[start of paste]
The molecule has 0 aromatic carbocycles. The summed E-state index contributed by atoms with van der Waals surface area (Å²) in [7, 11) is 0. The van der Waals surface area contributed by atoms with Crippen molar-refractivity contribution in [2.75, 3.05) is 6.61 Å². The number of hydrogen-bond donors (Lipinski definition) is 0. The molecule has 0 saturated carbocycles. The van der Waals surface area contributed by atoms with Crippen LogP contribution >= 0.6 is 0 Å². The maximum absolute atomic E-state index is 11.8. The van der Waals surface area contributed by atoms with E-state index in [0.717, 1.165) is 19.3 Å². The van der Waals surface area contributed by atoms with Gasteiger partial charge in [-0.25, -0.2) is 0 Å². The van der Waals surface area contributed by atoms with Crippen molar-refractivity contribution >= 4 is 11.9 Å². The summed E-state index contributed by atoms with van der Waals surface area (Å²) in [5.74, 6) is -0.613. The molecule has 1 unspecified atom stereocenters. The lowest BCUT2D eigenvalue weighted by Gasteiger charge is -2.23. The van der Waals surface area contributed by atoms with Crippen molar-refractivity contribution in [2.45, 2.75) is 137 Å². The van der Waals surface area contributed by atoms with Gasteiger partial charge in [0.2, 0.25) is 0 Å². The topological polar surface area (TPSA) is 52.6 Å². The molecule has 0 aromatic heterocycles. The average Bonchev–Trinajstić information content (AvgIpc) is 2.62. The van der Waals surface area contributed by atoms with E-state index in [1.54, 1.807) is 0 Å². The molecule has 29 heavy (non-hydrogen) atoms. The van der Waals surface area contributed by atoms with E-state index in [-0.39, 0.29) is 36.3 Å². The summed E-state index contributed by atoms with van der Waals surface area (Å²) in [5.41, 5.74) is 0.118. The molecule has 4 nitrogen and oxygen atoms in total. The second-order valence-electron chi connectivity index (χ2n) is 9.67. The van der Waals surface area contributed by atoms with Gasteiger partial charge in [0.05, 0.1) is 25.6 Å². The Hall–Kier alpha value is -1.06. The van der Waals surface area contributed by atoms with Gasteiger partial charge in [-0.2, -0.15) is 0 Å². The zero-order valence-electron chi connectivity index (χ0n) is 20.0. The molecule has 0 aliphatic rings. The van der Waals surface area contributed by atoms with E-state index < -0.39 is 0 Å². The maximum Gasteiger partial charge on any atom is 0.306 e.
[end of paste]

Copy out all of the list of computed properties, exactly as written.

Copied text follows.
The molecule has 0 aromatic carbocycles. The summed E-state index contributed by atoms with van der Waals surface area (Å²) in [7, 11) is 0. The van der Waals surface area contributed by atoms with Crippen molar-refractivity contribution in [2.75, 3.05) is 6.61 Å². The number of hydrogen-bond donors (Lipinski definition) is 0. The molecule has 0 saturated carbocycles. The van der Waals surface area contributed by atoms with Crippen LogP contribution >= 0.6 is 0 Å². The maximum absolute atomic E-state index is 11.8. The van der Waals surface area contributed by atoms with E-state index in [0.717, 1.165) is 19.3 Å². The van der Waals surface area contributed by atoms with Gasteiger partial charge in [-0.25, -0.2) is 0 Å². The van der Waals surface area contributed by atoms with Crippen molar-refractivity contribution >= 4 is 11.9 Å². The summed E-state index contributed by atoms with van der Waals surface area (Å²) in [5.74, 6) is -0.613. The molecule has 1 unspecified atom stereocenters. The lowest BCUT2D eigenvalue weighted by Gasteiger charge is -2.23. The van der Waals surface area contributed by atoms with Crippen molar-refractivity contribution in [2.45, 2.75) is 137 Å². The van der Waals surface area contributed by atoms with Gasteiger partial charge in [0.2, 0.25) is 0 Å². The topological polar surface area (TPSA) is 52.6 Å². The molecule has 0 aromatic heterocycles. The average Bonchev–Trinajstić information content (AvgIpc) is 2.62. The van der Waals surface area contributed by atoms with E-state index in [1.54, 1.807) is 0 Å². The molecule has 29 heavy (non-hydrogen) atoms. The van der Waals surface area contributed by atoms with E-state index in [-0.39, 0.29) is 36.3 Å². The summed E-state index contributed by atoms with van der Waals surface area (Å²) in [5.41, 5.74) is 0.118. The molecule has 4 nitrogen and oxygen atoms in total. The second-order valence-electron chi connectivity index (χ2n) is 9.67. The van der Waals surface area contributed by atoms with Gasteiger partial charge in [0.05, 0.1) is 25.6 Å². The Hall–Kier alpha value is -1.06. The van der Waals surface area contributed by atoms with Gasteiger partial charge in [-0.2, -0.15) is 0 Å². The zero-order valence-electron chi connectivity index (χ0n) is 20.0. The molecule has 0 aliphatic rings. The van der Waals surface area contributed by atoms with E-state index < -0.39 is 0 Å². The maximum Gasteiger partial charge on any atom is 0.306 e.